About half of the connections on my LinkedIn network work in Learning and Development or Organisational Development.
2020-2021 is going to be the year where we see whether we are up to the task of commandeering sufficient resources from our stressed organisations to ensure we build leadership and expertship capability despite operating in the Year of Living Nervously.
Five months ago, pretty much everything to do with leadership and expertship development stopped.
The first phase of COVID shut down was no travel, then the lockdown and social distancing.
We are now in the second phase of COVID – living with uncertainty. This period will be characterised by tactical shut downs, inter-state border restrictions, and more heavily policed social distancing.
This second phase is – according to most commentators – going to be around for a long, long time – certainly until March next year.
Many predict the third phase – Post COVID – will arrive until 2022.
Despite all this uncertainty, one thing is certain in our industry: any national development programs will need to be delivered virtually, or not at all.
So what do we do in these circumstances, as a profession and an industry, about re-starting these development programs?
We see three reasons why the senior leadership of medium to large organisations will not hit the re-start button:
Their revenues have been so badly affected, they have no money for such programs delivered externally, and internal staff – those who survived – are flat out on COVID-support projects and have no capacity; or
They don’t believe virtual learning is as effective as face-to-face, and therefore not worth the money or the effort; or
They don’t believe that development programs are a priority right now or in the near future.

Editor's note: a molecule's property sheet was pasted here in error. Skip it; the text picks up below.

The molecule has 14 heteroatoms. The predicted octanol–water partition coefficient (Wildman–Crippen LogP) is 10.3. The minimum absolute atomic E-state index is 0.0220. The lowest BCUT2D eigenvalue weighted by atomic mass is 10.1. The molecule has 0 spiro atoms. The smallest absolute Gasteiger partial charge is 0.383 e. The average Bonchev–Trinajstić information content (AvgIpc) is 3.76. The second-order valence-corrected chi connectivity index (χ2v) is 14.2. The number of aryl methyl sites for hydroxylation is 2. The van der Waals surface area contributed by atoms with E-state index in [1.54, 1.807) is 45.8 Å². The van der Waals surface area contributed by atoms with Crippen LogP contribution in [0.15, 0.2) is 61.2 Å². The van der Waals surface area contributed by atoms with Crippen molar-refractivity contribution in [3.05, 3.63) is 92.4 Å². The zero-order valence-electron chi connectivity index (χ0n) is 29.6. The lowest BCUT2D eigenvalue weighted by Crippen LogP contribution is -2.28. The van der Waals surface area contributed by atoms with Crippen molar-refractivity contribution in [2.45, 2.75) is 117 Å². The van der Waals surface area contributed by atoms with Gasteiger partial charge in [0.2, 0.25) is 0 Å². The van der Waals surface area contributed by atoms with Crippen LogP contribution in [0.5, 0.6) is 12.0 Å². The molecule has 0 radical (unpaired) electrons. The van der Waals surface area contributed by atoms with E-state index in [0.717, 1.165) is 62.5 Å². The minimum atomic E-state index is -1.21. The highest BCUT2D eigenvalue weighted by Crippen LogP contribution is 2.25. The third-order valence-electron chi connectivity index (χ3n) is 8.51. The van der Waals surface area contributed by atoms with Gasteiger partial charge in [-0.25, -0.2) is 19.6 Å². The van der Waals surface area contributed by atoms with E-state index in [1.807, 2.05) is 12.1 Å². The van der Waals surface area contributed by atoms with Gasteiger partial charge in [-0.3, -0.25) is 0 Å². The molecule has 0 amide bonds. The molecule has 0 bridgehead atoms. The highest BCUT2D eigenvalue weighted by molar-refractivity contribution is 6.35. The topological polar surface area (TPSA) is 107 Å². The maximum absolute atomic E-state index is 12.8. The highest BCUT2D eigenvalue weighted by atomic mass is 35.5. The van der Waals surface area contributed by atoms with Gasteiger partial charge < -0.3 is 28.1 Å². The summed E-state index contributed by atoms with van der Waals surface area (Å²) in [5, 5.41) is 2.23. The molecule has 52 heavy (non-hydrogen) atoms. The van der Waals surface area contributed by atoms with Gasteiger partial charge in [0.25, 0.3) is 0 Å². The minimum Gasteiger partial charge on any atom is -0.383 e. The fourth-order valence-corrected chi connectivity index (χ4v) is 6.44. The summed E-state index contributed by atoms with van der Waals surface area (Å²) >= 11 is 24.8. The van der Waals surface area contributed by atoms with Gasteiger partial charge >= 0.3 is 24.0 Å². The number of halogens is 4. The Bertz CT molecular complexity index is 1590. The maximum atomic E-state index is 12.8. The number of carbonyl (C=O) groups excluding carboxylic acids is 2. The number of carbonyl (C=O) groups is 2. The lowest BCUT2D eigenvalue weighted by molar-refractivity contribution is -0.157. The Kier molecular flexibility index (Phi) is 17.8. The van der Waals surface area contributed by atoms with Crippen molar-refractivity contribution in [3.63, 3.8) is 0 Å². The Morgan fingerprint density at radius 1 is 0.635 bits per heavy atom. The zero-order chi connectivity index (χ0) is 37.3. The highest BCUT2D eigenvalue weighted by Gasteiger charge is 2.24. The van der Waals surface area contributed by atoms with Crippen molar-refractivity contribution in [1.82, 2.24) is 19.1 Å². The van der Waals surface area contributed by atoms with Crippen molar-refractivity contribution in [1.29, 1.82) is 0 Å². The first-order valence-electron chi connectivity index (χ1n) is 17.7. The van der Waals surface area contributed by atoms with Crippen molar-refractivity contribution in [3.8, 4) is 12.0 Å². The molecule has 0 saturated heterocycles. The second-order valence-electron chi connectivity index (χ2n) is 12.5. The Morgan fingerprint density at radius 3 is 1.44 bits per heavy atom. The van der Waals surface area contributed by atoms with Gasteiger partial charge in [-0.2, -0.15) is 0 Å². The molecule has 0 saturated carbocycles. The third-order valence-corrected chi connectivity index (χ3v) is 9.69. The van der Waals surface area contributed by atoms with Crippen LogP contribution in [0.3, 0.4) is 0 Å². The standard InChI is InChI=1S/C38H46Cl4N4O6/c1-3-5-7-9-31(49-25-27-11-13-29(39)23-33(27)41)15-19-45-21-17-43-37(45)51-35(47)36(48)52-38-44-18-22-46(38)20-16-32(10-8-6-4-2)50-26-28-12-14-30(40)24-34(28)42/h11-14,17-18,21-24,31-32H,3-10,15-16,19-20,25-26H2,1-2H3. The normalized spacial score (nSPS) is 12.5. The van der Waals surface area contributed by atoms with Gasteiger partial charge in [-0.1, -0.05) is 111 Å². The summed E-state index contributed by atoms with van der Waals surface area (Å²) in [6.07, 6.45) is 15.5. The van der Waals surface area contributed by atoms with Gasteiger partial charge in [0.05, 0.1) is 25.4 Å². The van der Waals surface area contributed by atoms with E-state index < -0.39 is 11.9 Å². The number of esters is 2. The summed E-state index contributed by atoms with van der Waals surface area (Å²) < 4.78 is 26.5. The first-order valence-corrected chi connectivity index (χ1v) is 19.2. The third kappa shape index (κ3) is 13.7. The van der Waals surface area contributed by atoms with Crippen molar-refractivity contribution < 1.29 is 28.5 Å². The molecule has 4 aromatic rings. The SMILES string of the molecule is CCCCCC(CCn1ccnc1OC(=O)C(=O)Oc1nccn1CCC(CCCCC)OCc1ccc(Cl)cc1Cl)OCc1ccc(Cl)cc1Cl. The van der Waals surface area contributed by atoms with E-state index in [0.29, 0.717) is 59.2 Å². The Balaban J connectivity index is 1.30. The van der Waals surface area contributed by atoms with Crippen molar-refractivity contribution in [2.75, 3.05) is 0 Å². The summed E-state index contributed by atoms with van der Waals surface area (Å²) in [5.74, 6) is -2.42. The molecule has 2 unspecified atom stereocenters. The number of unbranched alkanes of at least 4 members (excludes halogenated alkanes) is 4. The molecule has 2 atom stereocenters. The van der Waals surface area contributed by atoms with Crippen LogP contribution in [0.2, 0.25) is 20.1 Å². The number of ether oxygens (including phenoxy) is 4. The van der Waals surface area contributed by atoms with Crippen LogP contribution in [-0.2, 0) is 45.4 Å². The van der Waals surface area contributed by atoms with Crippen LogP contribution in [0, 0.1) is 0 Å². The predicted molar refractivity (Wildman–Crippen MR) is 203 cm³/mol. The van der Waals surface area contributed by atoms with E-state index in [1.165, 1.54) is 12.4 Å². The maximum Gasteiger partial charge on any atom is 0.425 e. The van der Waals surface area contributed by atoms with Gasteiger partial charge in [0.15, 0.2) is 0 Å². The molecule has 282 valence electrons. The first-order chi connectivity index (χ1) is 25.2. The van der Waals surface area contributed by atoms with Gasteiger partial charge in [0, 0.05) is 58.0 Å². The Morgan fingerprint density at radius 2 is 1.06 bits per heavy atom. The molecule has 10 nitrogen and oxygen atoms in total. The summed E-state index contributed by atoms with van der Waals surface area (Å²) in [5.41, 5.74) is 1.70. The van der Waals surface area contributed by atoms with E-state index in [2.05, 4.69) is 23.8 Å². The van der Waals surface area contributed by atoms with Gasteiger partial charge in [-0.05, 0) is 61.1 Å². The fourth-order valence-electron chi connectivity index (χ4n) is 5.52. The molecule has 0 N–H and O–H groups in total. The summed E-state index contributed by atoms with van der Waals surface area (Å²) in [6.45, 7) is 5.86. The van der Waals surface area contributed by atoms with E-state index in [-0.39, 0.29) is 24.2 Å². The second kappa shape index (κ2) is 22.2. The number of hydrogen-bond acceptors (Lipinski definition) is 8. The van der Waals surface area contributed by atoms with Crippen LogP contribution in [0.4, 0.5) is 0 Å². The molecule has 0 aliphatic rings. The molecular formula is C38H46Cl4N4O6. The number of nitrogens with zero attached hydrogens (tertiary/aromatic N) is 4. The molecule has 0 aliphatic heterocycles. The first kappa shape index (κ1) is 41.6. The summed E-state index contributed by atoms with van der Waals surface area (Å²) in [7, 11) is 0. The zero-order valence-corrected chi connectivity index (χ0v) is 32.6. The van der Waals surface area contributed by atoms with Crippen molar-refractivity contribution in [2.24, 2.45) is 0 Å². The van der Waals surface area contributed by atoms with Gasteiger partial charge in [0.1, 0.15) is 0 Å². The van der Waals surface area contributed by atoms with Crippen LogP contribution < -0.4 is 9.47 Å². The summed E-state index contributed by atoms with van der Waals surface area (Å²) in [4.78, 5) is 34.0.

In some organisations it may be, of course a combination of all three.
The first reason above (huge business disruption and losses) is difficult to counter, but probably applies at only 30 per cent of all organisations.
The second reason senior leaders might push back on hitting the re-start button – that virtual programs cannot be delivered effectively – should be easy to counter.
Of course they can be. Everyone is now used to video and break-out rooms, learning portals, virtual materials, and facilitators and trainers in most organisations – like ours at HFL – have quickly adapted to new delivery techniques and technologies.
The only elements that are harder to replicate from the face-to-face programs are the incidental connection and learning via networking.
However, we’d argue that with proper planning and a large slice of creativity, we can produce most if not all, of the beneficial impacts of networking.
The third reason – now is not the right time – should be, in my opinion, aggressively countered by OD and L&D teams.
Now is exactly the right time for critical investments in talent development, particularly among super-important leaders and top technical experts. These groups are the most stressed, and vulnerable than they have ever been. They need help is shaping new leadership and expertship behaviours that respond to, and are suited to this second COVID phase.
They need support in building teamwork and connection virtually. They need to elevate their skills in setting performance expectations and delivering feedback online.
They need to be able to connect work with purpose more effectively than ever before. They need skills to manage the exhaustion of their teams and themselves (I know many organisations have addressed this issue on an individual basis, but are they skilling up their leaders?)
I worry whether as a profession we have the advanced influencing skills – and courage – to make this business case effectively to distracted senior leadership teams. Have we got the business savvy to make a compelling business case to the business? We owe it to ourselves, and our top talent, to deliver.
Will we? Or will we hunker down, acting on tactical requests, and wait for things to return to normal.
If we do the latter, the implications for the learning profession I think will be as profound as they will be long lasting.
Already significant job losses in our sector will grow – if little or nothing is happening, what are these roles for? The opportunity to articulate the concept of talent strategy and talent development programs being a competitive advantage (even more so in a crisis) will be lost, and talent development will again be relegated as a ‘nice to have if we can afford it’.
Most external consultants will need to find a new profession. If we don’t act now, most of these impacts will be will us by December.
The stakes could barely be higher. Time could not be more precious.
It’s the talent profession’s pivotal moment – are we value creators or cost centres? For the sake of my livelihood, and those of my team, I hope that it is the former.
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